“Two souls, alas, are housed within my breast,
And each will wrestle for the mastery there.”
-Goethe, Faust


Many of us are at war with ourselves. We’re divided, we have mixed feelings. We’re of two minds, of four minds, of eight minds. How many minds do we have in there?

Every time we say “I’m torn” it tells us that being human means dealing with a certain amount of inner tension and contradiction. And that’s fine, to a degree. It makes us interesting. It keeps us humble, and complicated, and artistically screwed-up in a good way.

Except, minute after minute, day after day, week after week, the battle can get also get exhausting. Torn between conflicting loyalties, conflicting goals, conflicting relationships. That’s a lot of conflict. It can lead to serious confusion and stress and pain. As Freddy Mercury once put it, “We Want to Break Free.”

Breaking Free

Mindfulness is one way to get free, to get perspective. That’s what I do when I’m not listening to epic 80s rock anthems. I teach mindfulness meditation, which means I teach Neurosis Appreciation 101.

It wasn’t until I began meditating that I realized what a divided mess I was. Listening to my various neuroses sing, off-key, in a deranged internal choir. One group singing ‘cheeseburgers now!’ one obsessing about witty repartees I should have made, yet another about whether I was even doing this stupid meditation thing correctly. And then, deeper down: who I thought I was, who I thought they wanted me to be, my fears, my insecurities, and all the rest of it. Boring to others, inescapable to yourself, and thus … even more hideously boring.

It can be a shock to first notice the sheer scale and number of our inner conflicts. But then, as mindfulness practice develops, we also realize that a kind of salvation is available.  We aren’t doomed to repeat the same struggles. The technique itself provides a way out, something we can apply anytime, including right now.

To give a classic example, maybe you’re torn between staying on one hand, and going on the other. “Should I Stay, or Should I Go?” you ask, in a punk snarl. ‘If I go,’ (you think) ‘there will be trouble.’ ‘However’ (you think), ‘if I stay … there may be double.’ ‘So’ (you say), ‘come on and let me know!’ And then you kick over a drum set, because, frankly, all this indecision is bugging the bejesus out of you.

Don’t leave it up to them to make the decision! Take the power back with a little mindfulness action.

The Inner Move

Here’s how: first, think about some situation where you feel torn. The trick is to get as clear as possible about the two or more sides you’re feeling pulled between, about the experience of each in real time. How does the idea (for example) of staying make you feel? Where do you feel this urge in your body? Are there any specific thoughts and associations and images that accompany the feeling? Try to bring the whole vague constellation of sensations and associations into your awareness, curious about them the same way a field naturalist is curious about all the busy little critters in the forest undergrowth.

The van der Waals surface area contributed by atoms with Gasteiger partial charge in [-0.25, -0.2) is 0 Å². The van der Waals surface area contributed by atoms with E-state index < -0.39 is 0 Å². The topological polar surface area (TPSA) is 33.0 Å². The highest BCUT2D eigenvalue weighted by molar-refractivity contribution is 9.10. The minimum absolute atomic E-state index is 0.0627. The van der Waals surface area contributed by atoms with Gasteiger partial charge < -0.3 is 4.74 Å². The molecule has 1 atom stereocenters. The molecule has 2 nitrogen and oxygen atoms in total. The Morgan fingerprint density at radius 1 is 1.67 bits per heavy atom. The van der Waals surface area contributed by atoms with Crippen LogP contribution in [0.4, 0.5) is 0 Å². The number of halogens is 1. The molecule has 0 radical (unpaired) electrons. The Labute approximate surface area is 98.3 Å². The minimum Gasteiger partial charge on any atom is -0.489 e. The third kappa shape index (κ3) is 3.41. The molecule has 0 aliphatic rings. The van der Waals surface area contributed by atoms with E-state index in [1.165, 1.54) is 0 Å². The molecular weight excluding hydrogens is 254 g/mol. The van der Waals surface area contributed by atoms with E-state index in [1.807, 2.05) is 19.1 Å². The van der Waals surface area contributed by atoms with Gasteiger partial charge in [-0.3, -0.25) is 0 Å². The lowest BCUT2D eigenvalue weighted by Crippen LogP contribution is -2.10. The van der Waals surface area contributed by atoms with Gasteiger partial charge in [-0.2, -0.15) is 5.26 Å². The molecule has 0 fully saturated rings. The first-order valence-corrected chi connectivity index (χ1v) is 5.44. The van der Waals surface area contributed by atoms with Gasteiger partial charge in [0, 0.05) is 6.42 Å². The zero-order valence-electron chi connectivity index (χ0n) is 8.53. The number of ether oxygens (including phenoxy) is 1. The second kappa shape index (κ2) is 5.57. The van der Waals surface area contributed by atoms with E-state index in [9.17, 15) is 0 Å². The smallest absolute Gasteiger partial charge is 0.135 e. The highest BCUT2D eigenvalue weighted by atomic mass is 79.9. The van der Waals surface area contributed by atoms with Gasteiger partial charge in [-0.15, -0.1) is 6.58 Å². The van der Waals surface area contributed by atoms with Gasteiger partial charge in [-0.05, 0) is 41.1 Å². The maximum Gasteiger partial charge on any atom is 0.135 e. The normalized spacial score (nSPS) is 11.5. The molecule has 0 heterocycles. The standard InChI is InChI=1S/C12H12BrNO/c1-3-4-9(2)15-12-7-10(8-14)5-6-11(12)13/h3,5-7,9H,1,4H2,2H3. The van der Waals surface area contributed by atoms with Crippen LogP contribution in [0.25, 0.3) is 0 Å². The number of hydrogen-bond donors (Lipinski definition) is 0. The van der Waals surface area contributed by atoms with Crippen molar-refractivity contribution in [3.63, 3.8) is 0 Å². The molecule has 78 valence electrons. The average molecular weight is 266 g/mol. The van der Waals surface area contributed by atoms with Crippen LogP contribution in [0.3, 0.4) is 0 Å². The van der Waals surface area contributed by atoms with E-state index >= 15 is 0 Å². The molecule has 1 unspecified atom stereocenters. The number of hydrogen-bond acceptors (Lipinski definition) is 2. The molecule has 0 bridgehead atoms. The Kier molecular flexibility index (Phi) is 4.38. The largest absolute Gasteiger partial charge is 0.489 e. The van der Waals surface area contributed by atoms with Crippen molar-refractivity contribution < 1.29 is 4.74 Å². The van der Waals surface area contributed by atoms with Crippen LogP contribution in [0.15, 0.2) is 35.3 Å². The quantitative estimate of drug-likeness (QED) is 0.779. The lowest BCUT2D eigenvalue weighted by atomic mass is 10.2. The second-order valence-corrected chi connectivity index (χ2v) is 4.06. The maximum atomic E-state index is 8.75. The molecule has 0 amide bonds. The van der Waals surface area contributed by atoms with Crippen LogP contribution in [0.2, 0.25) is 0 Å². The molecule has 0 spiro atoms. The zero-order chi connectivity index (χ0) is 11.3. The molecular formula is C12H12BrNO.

‘Why, hello oddly-shaped guilt-tension through the right midline of my body.’ ‘Hello fleeting visual of my disappointed mother who set this neurotic relational pattern in motion twenty years ago.’ ‘Hello admonishing internal voice on tiresome repeat.’ Etc. Critter by critter, you get to know these various parts of yourself. And then you do the same thing for the subtle sensations and ideas on the opposing side (or sides). It may sound hard, but once you get the hang of it the whole exploration can happen on the fly in a couple minutes.

What’s next? This is the fascinating part. Nothing. You wait. The magic has already happened – it’s in the knowing itself, the movement of clarity and consciousness into what was once murky and unconscious. Now you just let all these tugs and sensations and ideas lightly coexist in the background as you get on with your day.  Sometimes slowly, sometimes immediately, our inner conflict starts to dissolve. A space is cleared for spontaneous actions and decisions and resolutions to be made, often seemingly all on their own. In some cases, we may realize there was never a true conflict in the first place – the struggle was, literally, entirely in our minds. We break free, without “breaking” anything.

I think this is the coolest and most mysterious and most important dynamic in human consciousness. Within professional mindfulness circles, they call it “the progress of insight.” Again and again – day-by-day, year-by-year – we can learn to repeat this process with ever more fundamental tensions and dualities. Notice, feel, and accept. Each noticing of a divide is also, miraculously, the beginning of the next resolution and unification. Again and again – day-by-day, year-by-year – we pan out the camera of our awareness, and find there’s a wider and more accommodating perspective capable of embracing all our contradictions.

This is the real march of mindfulness. Not the science and not the hype, but the actual inside experience of how awareness grows. Positions and habits and even sub-personalities that were once in conflict become integrated. We become less divided. The prize – always – is a larger version of ourselves.

Cue the guitar solo!

PS: For a personal take on resolving inner conflict – in this case, around my struggle with ADD and being a meditation teacher, see “Coming Clean About Our Mental Health Challenges